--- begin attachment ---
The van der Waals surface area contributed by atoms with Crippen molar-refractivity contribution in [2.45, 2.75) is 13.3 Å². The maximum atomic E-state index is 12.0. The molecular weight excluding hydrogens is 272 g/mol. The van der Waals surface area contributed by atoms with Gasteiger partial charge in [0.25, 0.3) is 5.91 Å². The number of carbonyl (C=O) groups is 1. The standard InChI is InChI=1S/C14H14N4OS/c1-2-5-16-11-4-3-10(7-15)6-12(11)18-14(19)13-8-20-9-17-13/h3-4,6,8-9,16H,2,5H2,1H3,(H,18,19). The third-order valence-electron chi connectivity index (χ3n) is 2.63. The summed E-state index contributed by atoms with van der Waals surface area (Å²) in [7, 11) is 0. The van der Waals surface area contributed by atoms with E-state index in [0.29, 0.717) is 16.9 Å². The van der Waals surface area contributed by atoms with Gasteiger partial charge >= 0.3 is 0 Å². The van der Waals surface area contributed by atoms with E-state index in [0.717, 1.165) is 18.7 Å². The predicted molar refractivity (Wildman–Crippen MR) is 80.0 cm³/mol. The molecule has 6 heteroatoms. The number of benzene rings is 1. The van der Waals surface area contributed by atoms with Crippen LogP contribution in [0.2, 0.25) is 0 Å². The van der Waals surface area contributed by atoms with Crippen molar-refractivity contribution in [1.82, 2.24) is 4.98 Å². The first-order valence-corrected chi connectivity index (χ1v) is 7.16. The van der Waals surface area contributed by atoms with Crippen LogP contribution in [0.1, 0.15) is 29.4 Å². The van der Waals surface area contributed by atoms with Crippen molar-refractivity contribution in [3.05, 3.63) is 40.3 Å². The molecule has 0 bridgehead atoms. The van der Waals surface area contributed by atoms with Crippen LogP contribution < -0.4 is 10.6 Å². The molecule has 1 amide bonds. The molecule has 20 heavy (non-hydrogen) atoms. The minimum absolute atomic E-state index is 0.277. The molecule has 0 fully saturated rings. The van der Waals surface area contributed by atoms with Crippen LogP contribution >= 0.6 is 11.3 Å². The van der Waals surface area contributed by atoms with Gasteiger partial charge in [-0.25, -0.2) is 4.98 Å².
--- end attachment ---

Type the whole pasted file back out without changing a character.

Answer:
The van der Waals surface area contributed by atoms with Crippen molar-refractivity contribution in [2.45, 2.75) is 13.3 Å². The maximum atomic E-state index is 12.0. The molecular weight excluding hydrogens is 272 g/mol. The van der Waals surface area contributed by atoms with Gasteiger partial charge in [0.25, 0.3) is 5.91 Å². The number of carbonyl (C=O) groups is 1. The standard InChI is InChI=1S/C14H14N4OS/c1-2-5-16-11-4-3-10(7-15)6-12(11)18-14(19)13-8-20-9-17-13/h3-4,6,8-9,16H,2,5H2,1H3,(H,18,19). The third-order valence-electron chi connectivity index (χ3n) is 2.63. The summed E-state index contributed by atoms with van der Waals surface area (Å²) in [7, 11) is 0. The van der Waals surface area contributed by atoms with E-state index in [0.29, 0.717) is 16.9 Å². The van der Waals surface area contributed by atoms with Gasteiger partial charge >= 0.3 is 0 Å². The van der Waals surface area contributed by atoms with E-state index in [0.717, 1.165) is 18.7 Å². The predicted molar refractivity (Wildman–Crippen MR) is 80.0 cm³/mol. The molecule has 6 heteroatoms. The number of benzene rings is 1. The van der Waals surface area contributed by atoms with Crippen LogP contribution in [0.2, 0.25) is 0 Å². The van der Waals surface area contributed by atoms with Crippen molar-refractivity contribution in [1.82, 2.24) is 4.98 Å². The first-order valence-corrected chi connectivity index (χ1v) is 7.16. The van der Waals surface area contributed by atoms with Crippen LogP contribution in [0.1, 0.15) is 29.4 Å². The van der Waals surface area contributed by atoms with Crippen molar-refractivity contribution in [3.05, 3.63) is 40.3 Å². The molecule has 0 bridgehead atoms. The van der Waals surface area contributed by atoms with Crippen LogP contribution < -0.4 is 10.6 Å². The molecule has 1 amide bonds. The molecule has 20 heavy (non-hydrogen) atoms. The minimum absolute atomic E-state index is 0.277. The molecule has 0 fully saturated rings. The van der Waals surface area contributed by atoms with Crippen LogP contribution >= 0.6 is 11.3 Å². The van der Waals surface area contributed by atoms with Gasteiger partial charge in [-0.25, -0.2) is 4.98 Å².